House Members Urge DHS to Abandon Family Immigration Detention

Washington, D.C.—Human Rights First today praised members of the House of Representatives who called on Secretary of Homeland Security (DHS) Jeh Johnson to end the practice of detaining families who have fled violence and persecution in Central America. The call came in a letter spearheaded by Reps. Zoe Lofgren (D-CA), Lucille Roybal-Allard (D-CA), and Luis Gutiérrez (D-IL) and signed by 136 members of the House.

“Detaining mothers and children who are seeking safety in our country goes against America’s long history of protecting the persecuted,” said Human Rights First’s Eleanor Acer, who recently returned from a family detention facility in Dilley, Texas. “The negative impact of detention on the mental health of asylum seekers and on children has been well-documented by health care professionals.”

DHS is slated to spend $345.3 million in fiscal year 2016 to fund the escalation of family detention. This amount is in addition to the roughly $2 billion already spent on immigration detention each year. The Dilley facility, run by Corrections Corporation of America, will cost the U.S. government over $300 a day per person held in the facility, amounting to over $260 million each year.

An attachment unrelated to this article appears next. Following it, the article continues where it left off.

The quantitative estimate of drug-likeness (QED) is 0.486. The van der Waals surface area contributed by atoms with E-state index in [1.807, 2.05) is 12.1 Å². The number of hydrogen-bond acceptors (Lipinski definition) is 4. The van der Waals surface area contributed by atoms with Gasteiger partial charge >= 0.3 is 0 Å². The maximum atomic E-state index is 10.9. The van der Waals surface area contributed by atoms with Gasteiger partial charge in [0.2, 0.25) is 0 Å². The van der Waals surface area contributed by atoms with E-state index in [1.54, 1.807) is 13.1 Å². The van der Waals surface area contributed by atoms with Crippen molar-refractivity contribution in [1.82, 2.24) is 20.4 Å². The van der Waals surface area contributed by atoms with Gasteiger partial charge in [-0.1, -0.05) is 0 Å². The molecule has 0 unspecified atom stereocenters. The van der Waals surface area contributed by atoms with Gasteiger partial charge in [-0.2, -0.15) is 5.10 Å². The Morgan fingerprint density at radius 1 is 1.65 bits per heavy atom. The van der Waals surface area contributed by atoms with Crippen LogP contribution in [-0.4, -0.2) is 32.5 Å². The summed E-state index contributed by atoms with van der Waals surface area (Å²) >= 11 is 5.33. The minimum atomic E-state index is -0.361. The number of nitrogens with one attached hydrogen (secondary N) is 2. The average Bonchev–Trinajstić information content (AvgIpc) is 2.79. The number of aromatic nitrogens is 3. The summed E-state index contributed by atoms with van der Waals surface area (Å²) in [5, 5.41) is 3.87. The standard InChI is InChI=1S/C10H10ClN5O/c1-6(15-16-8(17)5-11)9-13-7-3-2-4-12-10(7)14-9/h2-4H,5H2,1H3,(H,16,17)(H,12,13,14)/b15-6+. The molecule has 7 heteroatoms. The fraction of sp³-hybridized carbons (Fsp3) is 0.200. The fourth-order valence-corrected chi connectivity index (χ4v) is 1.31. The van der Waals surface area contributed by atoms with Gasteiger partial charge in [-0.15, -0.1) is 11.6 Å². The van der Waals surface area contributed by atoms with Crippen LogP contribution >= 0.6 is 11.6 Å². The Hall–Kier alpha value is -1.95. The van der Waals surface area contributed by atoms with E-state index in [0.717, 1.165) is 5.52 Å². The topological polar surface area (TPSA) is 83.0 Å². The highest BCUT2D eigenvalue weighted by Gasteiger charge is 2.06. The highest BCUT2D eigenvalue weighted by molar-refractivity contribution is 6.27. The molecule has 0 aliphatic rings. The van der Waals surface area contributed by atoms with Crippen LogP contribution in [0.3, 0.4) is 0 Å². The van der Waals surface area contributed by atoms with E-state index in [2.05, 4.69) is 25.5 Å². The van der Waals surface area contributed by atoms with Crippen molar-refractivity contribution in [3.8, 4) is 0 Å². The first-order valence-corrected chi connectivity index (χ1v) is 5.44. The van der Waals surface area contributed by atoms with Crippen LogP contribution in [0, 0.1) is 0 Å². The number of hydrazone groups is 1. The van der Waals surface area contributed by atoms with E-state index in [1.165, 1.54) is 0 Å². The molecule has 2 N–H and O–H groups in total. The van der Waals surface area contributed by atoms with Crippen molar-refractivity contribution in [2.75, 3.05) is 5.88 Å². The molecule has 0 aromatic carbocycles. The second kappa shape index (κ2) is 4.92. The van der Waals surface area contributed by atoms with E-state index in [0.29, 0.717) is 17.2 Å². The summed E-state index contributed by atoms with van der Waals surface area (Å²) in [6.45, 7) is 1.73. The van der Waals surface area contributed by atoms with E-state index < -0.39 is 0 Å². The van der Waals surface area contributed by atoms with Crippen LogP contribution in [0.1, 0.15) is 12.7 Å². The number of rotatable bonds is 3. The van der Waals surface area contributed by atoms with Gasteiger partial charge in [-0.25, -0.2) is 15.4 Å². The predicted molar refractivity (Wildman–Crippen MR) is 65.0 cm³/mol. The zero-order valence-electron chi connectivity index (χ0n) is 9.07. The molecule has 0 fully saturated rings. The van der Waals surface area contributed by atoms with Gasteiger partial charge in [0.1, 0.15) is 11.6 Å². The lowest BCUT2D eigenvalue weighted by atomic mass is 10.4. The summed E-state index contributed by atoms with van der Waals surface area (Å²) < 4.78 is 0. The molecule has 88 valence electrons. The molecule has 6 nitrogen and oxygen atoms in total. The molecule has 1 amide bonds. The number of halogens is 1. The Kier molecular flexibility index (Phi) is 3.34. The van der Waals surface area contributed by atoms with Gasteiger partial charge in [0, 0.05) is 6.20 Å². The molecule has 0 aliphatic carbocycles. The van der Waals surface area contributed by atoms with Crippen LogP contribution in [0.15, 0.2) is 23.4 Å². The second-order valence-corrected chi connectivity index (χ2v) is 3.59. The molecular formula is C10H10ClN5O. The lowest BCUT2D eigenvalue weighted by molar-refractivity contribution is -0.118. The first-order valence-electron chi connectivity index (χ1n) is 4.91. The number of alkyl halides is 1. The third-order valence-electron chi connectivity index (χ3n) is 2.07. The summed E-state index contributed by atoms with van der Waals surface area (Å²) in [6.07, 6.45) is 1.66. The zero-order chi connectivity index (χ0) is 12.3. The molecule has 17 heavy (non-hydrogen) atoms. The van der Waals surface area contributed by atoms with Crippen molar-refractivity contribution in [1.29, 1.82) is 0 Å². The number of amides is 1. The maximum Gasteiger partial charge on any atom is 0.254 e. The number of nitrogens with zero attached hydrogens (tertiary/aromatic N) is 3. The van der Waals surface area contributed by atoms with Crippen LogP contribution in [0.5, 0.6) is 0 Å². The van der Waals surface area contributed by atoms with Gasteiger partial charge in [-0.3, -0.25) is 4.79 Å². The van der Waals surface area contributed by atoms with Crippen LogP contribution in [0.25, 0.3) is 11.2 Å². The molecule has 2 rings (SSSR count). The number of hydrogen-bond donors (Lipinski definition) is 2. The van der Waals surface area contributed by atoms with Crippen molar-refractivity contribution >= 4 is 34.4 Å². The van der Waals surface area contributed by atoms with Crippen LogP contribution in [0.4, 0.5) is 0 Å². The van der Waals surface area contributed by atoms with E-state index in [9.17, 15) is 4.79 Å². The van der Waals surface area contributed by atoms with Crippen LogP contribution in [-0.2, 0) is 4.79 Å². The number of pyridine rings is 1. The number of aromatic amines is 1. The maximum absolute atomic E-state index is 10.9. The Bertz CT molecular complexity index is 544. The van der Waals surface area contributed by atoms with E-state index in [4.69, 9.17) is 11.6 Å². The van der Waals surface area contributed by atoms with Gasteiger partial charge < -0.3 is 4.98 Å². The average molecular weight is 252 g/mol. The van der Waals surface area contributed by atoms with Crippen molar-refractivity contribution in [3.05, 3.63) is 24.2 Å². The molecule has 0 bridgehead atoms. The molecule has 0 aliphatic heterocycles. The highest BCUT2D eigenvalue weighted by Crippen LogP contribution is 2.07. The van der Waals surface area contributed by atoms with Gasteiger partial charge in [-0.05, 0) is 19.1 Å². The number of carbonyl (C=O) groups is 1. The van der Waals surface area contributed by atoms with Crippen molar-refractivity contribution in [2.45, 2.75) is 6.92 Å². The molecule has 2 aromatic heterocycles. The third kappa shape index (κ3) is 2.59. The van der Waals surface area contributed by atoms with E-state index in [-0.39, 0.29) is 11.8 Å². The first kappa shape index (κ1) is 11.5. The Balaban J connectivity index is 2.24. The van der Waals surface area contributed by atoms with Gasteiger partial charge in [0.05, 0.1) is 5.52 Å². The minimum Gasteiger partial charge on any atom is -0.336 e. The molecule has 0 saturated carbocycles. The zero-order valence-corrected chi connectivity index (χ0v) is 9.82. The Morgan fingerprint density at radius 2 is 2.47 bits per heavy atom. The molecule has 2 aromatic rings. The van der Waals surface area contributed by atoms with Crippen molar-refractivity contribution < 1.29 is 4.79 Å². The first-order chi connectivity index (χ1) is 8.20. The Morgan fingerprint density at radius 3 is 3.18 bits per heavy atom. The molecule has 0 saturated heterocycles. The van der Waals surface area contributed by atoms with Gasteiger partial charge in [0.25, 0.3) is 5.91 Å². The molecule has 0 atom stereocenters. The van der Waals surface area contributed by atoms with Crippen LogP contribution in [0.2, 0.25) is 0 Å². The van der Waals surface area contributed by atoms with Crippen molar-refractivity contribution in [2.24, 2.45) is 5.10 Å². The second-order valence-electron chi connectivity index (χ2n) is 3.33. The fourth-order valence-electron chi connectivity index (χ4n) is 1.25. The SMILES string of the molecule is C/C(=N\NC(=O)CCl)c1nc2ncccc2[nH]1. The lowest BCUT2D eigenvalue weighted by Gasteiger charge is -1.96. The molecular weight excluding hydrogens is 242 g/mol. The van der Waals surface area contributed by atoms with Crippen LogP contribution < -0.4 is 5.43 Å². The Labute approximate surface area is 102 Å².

By contrast, community-based support programs and other alternative measures are much more fiscally prudent, costing only 17 cents to $17 per person a day, and can be employed in any cases where additional support is needed to secure appearance for immigration hearings and deportation.  Alternative measures enjoy support across the political spectrum.

An asylum seeker’s best hope of protection is in having a lawyer to represent him or her in immigration court proceedings. Yet it is much more difficult for immigrants to secure legal counsel when they are held in immigration detention. Without an attorney, a mother has almost no chance of receiving asylum. According to recent TRAC data, 98.5 percent of lawyer-less women with children were deported, even when the government had determined they had a credible fear of persecution if returned home. With a lawyer, their ability to prove their cases increases significantly.

Rather than continuing its flawed policy of detaining women and children fleeing violence and persecution, the Obama Administration should:

  • End the detention of families seeking asylum;
  • Remove all impediments to counsel, allow pro bono attorneys to use the tools they need to facilitate legal representation and provide funding for the representation of detained immigrants; and,
  • Use case management and community based alternatives, rather than detention, in cases where additional measures are needed to assure appearance.

“Representatives Lofgren, Roybal-Allard, and Gutiérrez should be applauded for their tireless work on behalf of the women and children who are trapped in this deeply flawed system,” said Acer.


Published on May 27, 2015


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